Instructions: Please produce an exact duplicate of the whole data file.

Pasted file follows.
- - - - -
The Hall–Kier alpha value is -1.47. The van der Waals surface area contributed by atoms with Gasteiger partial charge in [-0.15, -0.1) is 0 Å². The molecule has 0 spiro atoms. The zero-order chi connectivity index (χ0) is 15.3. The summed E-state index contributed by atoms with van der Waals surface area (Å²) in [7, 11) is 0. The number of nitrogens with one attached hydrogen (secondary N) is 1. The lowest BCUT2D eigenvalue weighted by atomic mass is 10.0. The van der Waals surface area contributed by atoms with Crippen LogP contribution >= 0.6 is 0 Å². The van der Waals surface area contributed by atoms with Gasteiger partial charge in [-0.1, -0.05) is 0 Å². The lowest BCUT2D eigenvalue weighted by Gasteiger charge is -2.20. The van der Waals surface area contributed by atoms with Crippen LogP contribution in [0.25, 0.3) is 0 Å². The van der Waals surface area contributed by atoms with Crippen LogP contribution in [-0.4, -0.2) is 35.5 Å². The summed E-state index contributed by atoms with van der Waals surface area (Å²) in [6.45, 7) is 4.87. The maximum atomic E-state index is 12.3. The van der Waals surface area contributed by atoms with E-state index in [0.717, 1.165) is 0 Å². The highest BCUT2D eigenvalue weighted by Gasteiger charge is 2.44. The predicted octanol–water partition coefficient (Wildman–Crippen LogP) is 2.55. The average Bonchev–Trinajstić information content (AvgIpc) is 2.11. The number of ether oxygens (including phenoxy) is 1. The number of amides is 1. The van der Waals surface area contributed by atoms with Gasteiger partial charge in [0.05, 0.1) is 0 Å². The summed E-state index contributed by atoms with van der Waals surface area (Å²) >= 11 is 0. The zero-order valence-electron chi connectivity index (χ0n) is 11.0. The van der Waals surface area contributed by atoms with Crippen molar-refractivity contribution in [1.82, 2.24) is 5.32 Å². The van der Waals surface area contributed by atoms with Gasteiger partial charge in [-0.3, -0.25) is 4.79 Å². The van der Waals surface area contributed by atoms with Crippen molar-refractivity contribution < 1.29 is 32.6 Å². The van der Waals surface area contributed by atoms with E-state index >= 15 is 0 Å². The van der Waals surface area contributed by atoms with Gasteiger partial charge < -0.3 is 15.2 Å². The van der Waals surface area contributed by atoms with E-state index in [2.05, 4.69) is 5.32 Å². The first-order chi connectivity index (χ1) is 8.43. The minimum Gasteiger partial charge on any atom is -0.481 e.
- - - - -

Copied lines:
The Hall–Kier alpha value is -1.47. The van der Waals surface area contributed by atoms with Gasteiger partial charge in [-0.15, -0.1) is 0 Å². The molecule has 0 spiro atoms. The zero-order chi connectivity index (χ0) is 15.3. The summed E-state index contributed by atoms with van der Waals surface area (Å²) in [7, 11) is 0. The number of nitrogens with one attached hydrogen (secondary N) is 1. The lowest BCUT2D eigenvalue weighted by atomic mass is 10.0. The van der Waals surface area contributed by atoms with Crippen LogP contribution >= 0.6 is 0 Å². The van der Waals surface area contributed by atoms with Gasteiger partial charge in [-0.1, -0.05) is 0 Å². The lowest BCUT2D eigenvalue weighted by Gasteiger charge is -2.20. The van der Waals surface area contributed by atoms with Crippen LogP contribution in [0.25, 0.3) is 0 Å². The van der Waals surface area contributed by atoms with Crippen LogP contribution in [-0.4, -0.2) is 35.5 Å². The summed E-state index contributed by atoms with van der Waals surface area (Å²) in [6.45, 7) is 4.87. The maximum atomic E-state index is 12.3. The van der Waals surface area contributed by atoms with E-state index in [0.717, 1.165) is 0 Å². The highest BCUT2D eigenvalue weighted by Gasteiger charge is 2.44. The predicted octanol–water partition coefficient (Wildman–Crippen LogP) is 2.55. The average Bonchev–Trinajstić information content (AvgIpc) is 2.11. The number of ether oxygens (including phenoxy) is 1. The number of amides is 1. The van der Waals surface area contributed by atoms with Gasteiger partial charge in [0.05, 0.1) is 0 Å². The summed E-state index contributed by atoms with van der Waals surface area (Å²) >= 11 is 0. The zero-order valence-electron chi connectivity index (χ0n) is 11.0. The van der Waals surface area contributed by atoms with Crippen molar-refractivity contribution in [1.82, 2.24) is 5.32 Å². The van der Waals surface area contributed by atoms with Gasteiger partial charge in [-0.3, -0.25) is 4.79 Å². The van der Waals surface area contributed by atoms with Crippen molar-refractivity contribution < 1.29 is 32.6 Å². The van der Waals surface area contributed by atoms with E-state index >= 15 is 0 Å². The van der Waals surface area contributed by atoms with Gasteiger partial charge < -0.3 is 15.2 Å². The van der Waals surface area contributed by atoms with E-state index in [2.05, 4.69) is 5.32 Å². The first-order chi connectivity index (χ1) is 8.43. The minimum Gasteiger partial charge on any atom is -0.481 e.